· Dec 4, 2018

Win Advent of Code 2018 and Get a Ticket to InterSystems Global Summit 2019!

Hi Everyone!

As you know Advent of Code 2018 is in full swing! Till the 25th of December 2018 each day 2 programming problems to sharpen your programming skills! 

And now we're ready to present great prizes for Members of InterSystems Global Masters Advocate Hub!

Win Conditions: To win our prize you should be on the top of ObjectScript Leaderboard and upload all the solutions in a public repository and present the code in InterSystems ObjectScript in UDL form. The example of the repo.


        → 1st Place: 10 000 points on Global Masters and FREE registration & hotel accommodation for the next InterSystems Global Summit 2019 [!!!]

        → 2nd Place: 5 000 points on Global Masters

        → 3rd Place: 3 000 points on Global Masters

Note: Don't forget to use our own InterSystems Leaderboard, with the code 130669-ab1f69bf or the direct link.

Good luck to all of you! yes

Discussion (37)4
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What I have seen happen a few times allready is that people from our leaderboard just copy the solution from another person in another language and submit the results without having done any coding at all. 

For example day 7 
last solution to fill top 100: 00:30:52

fastest solution part1:    00:09:27
fastest solution part2(after doing part1): 00:03:34

Someone on our leaderboard got this:
solution part1: 00:39:16
solution part2: 00:00:13

He did the second part in 13 seconds while the fastest person on the leaderboard took 3 minutes and half to do it. The second solution took quite a bit of programming and the 100th player to finish star 2 needed allmost 10 minutes. Someone on our leaderboard: 13 seconds.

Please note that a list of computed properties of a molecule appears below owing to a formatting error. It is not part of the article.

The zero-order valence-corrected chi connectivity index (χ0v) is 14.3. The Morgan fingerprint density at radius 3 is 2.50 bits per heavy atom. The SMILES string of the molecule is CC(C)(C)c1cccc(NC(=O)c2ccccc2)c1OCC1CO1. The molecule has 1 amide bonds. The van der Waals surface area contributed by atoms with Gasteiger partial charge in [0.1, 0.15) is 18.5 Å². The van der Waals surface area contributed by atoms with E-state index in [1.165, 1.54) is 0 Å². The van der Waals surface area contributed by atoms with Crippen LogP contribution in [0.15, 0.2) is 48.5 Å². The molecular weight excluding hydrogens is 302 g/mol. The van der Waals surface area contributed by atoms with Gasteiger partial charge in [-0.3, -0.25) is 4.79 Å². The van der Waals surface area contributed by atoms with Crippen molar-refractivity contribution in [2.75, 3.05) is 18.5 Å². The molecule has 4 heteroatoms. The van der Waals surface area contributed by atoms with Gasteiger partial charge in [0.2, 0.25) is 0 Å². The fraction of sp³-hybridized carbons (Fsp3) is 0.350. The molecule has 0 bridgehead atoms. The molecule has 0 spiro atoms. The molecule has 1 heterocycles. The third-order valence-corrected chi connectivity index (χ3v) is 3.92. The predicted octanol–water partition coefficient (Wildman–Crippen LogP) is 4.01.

This means he just copied a solution from another player, put in answer 1, after that was accepted he inserted answer 2 and submitted again.

Clearly because a big price is involved people resort to playing unfairly.

I only see 2 ways to fix this:
- Remove players who have been caught cheating
- Let all people post their public repository on here and after each star rerquire them to push their solution to that repository.

This doesnt stop people from copying from other players in our competition but at least forces people to use Caché. Blantant copying will still be spotted because the code will resemble another competitors code. Also this will make it so that a copying person cant win the day anymore cause he will have to wait for at least one other caché player before he can start copying.

What are your thoughts on this?

Hi Bert!

I think you are right twice. First, no one can stop cheating in the world and the second no one can win this contest with cheating. And of course no one can stop copy-n-paste in coding :) On the other hand, there is a chance to know something new even with copy-pasting.

As a community manager, I would love to see more open repositories with ObjectScript and I like what we had last year - the open discussion of Advent of Code problems solved with ObjectScript. Thanks for sharing your repo! 

Speaking about the prize it's clear that it can be interesting only to people who develop with InterSystems Data Platforms and I believe this is the key motivation to win.  

As we see it now the competition is active and healthy, we don't plan to change any rules but encourage the fair play.

Submitted code is not public by default.

Players get different inputs for puzzles.

All timings are calculated from the moment the puzzle is published, not the moment you start working on it.

Assuming fastest coder would publish the code, finding it and rewriting it is going to take time.

Moreover fastest solutions usually use, let's say, advanced language-specific concepts, so starting from scratch could often go even faster.

I'd be curious where you get the data points from, I haven't been able to see other people's times. Also keep in mind, sometimes the way you do a solution is a maker/breaker on how quickly you get the second part. Day10 was another great example for that.
I don't think you're accusing me of this since it took me more than 16 minutes to get from part1 to part2 on day7. But just in case you're doubting, here's my code:
And yes, I did day 2/3 in python ...

I am not accusing you of anything Fabian, on the contrary your results seem to show you are creating solutions yourself.

The data points can be found here:
You can view the results for yourself. Nice visualiser for the results: